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Canady v. M. Hodges

United States District Court, W.D. Virginia, Roanoke Division

June 27, 2018

M. HODGES, ET AL., Defendants.


          Glen E. Conrad Senior United States District Judge.

         Marlon Canady, a Virginia inmate proceeding pro se, filed this civil rights action pursuant to 42 U.S.C. § 1983. Canady alleges that prison officials used excessive force and acted with deliberate indifference to his serious medical needs, in violation of his constitutional rights. After review of the record, the court concludes that the defendants' motions to dismiss Canady's claims as time-barred must be granted.


         In 2015, Canady was incarcerated at Keen Mountain Correctional Center ("KMCC"). His claims in this case stem from the following alleged events. On June 25, 2015, Inmate Ames attacked Canady with a heavy object in a sock. Canady blocked the weapon, fought Ames, and held him on the floor. When Canady heard Officer Bostic order the inmates to the floor, he climbed off Ames and got on the floor himself. Nevertheless, Officer Hodges in the control booth shot Canady in the back of his right thigh with "a 40 [mm.] [oleoresin capsicum ("O.C.")] round." Compl. 8-9, ECF No. 1. Bostic also sprayed O.C. gas on Canady's face, eyes, chest, and arms. Sergeant Barbetto then engaged his attack dog on the inmates, shouting for them to get to the floor, when Canady was already there. Canady suffered dog bites to his right forearm and his right hip. After the incident, the officers placed him in a locked shower with his hands cuffed behind his back and delayed decontaminating him. Defendant Whited, a nurse called to evaluate Canady's injuries, did not provide any medical treatment.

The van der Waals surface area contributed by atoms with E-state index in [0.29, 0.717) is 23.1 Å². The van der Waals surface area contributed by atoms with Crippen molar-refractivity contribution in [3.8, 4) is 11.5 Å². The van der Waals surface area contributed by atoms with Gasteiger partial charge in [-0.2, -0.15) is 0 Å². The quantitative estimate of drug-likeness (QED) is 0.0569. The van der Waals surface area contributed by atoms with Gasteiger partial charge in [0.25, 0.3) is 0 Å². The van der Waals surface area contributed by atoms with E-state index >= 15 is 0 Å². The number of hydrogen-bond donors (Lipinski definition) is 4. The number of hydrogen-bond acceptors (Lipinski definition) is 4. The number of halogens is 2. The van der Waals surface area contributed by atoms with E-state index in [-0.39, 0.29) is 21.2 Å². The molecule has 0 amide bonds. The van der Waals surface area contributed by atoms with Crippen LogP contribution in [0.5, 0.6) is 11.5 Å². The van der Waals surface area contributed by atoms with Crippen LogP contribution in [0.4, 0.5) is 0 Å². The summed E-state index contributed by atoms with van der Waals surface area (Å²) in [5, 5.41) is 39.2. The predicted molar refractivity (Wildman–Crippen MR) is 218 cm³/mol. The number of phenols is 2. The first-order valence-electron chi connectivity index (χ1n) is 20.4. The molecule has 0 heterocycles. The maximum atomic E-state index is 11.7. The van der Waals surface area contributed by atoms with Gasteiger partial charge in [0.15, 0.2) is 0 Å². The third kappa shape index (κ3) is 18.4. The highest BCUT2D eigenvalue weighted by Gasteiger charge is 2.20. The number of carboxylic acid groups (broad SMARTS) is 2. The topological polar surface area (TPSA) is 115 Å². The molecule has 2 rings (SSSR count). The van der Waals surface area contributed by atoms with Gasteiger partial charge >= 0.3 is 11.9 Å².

Canady pursued administrative remedies about the June 25 incident under the prison's grievance procedure, Operating Procedure ("OP") 866.1. The final official ruling on his last appeal under that procedure was signed and dated September 28, 2015.[1]Canady placed his § 1983 complaint in the prison mail box on September 27, 2017.[2]

         The defendants have filed motions to dismiss under Federal Rule of Civil Procedure 12(b)(6)." Fed.R.Civ.P. 12(b)(6). Specifically, the defendants argue that Canady's claims are barred under the applicable statute of limitations. Canady has responded to the motions, alleging additional facts in response to the statute of limitations defense, which the court will liberally construe and consider as amendments.


         To survive a motion to dismiss under Rule 12(b)(6), the "complaint must contain sufficient factual matter, accepted as true, to state a claim to relief that is plausible on its face." Ashcroft v. Iqbal, 556 U.S. 662, 678 (2009).[3] In assessing the motion, the "court must accept as true all of the allegations contained in a complaint," but need not do so with mere conclusory statements or legal conclusions. Id. "Threadbare recitals of the elements of a cause of action, supported by mere conclusory statements, do not suffice." Id.